OSHA comments from the January 19, 1989 Final Rule on Air Contaminants Project extracted from 54FR2332 et. seq. This rule was remanded by the U.S. Circuit Court of Appeals and the limits are not currently in force.
CAS: 101-84-8; Chemical Formula: (C6H5)2O
OSHA is retaining its former 8-hour TWA limit of 1 ppm for phenyl ether, and NIOSH (Ex. 8-47, Table N1) supports this decision. The ACGIH recommends a TWA-TLV of 1 ppm and a 2-ppm 15-minute STEL for phenyl ether. Phenyl ether is a colorless liquid or solid with a low volatility; its vapor has a disagreeable odor.
The acute oral lethal dose is approximately 4 g/kg for rats and guinea pigs, and single doses of between 1 and 2 g/kg administered to various species have shown no liver, spleen, kidney, thyroidal, or gastrointestinal toxicities in surviving animals (Vogel, Snyder, and Schulman 1964/Ex. 1-681). Repeated inhalation studies in rats, rabbits, and dogs have shown that 20 exposures to 4.9 ppm for five days per week, seven hours per day produced no adverse effects. Eye and nasal irritation were observed in rats and rabbits exposed at 10 ppm (Hefner, Leong, Kociba, and Gehring 1975/Ex. 1-329). Skin and eye irritation have been reported only as a result of prolonged undiluted exposures. There is no evidence that skin absorption presents a health hazard (ACGIH 1986/Ex. 1-3, p. 475). The primary complaints associated with human exposures to phenyl ether vapor are of disagreeable odor and occasional nausea (Hake and Rowe 1963b, as cited in ACGIH 1986/Ex. 1-3, p. 475). NIOSH was the only commenter on this substance.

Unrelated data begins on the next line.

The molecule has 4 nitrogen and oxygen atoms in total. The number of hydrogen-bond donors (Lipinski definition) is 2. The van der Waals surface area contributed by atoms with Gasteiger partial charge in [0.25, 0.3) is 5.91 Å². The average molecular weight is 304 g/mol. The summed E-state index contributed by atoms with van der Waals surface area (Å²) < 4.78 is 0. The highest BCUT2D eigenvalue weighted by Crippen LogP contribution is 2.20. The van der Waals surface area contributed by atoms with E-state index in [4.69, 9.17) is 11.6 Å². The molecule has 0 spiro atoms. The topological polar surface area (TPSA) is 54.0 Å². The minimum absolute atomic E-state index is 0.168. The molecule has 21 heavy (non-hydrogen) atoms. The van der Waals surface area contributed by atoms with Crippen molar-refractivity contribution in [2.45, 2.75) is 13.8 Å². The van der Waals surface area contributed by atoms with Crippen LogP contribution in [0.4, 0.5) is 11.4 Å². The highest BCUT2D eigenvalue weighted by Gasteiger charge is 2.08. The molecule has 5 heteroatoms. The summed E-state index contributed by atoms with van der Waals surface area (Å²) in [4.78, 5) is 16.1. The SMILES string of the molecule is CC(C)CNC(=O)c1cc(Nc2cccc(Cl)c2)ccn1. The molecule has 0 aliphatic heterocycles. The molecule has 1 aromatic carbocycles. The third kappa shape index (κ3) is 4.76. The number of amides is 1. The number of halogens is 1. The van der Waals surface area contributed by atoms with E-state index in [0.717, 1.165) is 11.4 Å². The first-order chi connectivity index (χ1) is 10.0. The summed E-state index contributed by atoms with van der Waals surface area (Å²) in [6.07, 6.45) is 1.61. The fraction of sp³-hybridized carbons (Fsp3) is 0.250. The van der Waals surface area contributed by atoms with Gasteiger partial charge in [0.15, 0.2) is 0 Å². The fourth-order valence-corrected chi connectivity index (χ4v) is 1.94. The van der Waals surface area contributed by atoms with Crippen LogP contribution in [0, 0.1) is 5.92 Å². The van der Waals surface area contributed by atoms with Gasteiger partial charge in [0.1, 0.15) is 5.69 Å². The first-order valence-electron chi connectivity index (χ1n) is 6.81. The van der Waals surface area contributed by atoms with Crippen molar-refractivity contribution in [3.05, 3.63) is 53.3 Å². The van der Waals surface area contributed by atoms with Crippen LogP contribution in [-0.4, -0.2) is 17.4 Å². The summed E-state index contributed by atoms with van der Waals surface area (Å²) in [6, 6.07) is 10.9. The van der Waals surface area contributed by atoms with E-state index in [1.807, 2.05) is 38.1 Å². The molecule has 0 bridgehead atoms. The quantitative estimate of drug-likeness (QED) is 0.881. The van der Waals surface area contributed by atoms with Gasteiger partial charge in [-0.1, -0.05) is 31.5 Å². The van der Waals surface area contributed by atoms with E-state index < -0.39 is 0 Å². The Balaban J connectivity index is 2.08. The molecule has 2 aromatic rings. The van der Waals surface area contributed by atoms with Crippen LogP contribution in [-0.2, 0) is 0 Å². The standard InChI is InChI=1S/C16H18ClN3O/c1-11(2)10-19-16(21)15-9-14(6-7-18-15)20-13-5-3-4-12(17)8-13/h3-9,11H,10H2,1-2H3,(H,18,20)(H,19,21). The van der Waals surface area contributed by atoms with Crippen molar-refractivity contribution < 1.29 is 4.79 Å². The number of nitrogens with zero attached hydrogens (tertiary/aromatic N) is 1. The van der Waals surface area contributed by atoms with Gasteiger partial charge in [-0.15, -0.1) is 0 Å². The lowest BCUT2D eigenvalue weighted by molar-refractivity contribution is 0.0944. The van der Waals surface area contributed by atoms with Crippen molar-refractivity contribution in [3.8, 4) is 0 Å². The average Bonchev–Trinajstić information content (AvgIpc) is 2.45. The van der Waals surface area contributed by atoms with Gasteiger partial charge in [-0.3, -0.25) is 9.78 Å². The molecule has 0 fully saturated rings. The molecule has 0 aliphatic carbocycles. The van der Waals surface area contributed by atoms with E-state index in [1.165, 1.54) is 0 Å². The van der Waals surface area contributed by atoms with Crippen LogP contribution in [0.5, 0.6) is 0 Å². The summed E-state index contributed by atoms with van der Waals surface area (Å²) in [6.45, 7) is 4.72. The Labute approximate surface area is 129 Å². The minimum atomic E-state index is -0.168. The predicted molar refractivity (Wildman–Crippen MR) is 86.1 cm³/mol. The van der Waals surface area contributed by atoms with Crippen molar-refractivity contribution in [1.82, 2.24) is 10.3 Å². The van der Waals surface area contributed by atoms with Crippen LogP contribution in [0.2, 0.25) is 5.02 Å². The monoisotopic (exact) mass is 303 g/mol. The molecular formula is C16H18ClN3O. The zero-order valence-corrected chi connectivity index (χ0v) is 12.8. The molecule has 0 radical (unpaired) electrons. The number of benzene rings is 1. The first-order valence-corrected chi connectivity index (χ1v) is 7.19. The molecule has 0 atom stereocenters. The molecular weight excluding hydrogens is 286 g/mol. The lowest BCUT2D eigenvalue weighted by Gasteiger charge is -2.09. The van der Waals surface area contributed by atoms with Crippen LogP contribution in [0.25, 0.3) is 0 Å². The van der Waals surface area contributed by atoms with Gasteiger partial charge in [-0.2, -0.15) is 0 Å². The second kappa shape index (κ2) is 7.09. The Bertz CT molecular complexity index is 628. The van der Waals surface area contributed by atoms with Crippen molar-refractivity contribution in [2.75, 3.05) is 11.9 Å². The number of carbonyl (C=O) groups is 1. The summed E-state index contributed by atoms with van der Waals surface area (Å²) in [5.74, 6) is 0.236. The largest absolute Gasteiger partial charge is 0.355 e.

OSHA is retaining its former TWA limit of 1 ppm for phenyl ether; the Agency finds insufficient evidence to support the adoption of a STEL to complement the TWA.
- Page last reviewed: September 28, 2011
- Page last updated: September 28, 2011
- Content source:
- National Institute for Occupational Safety and Health Education and Information Division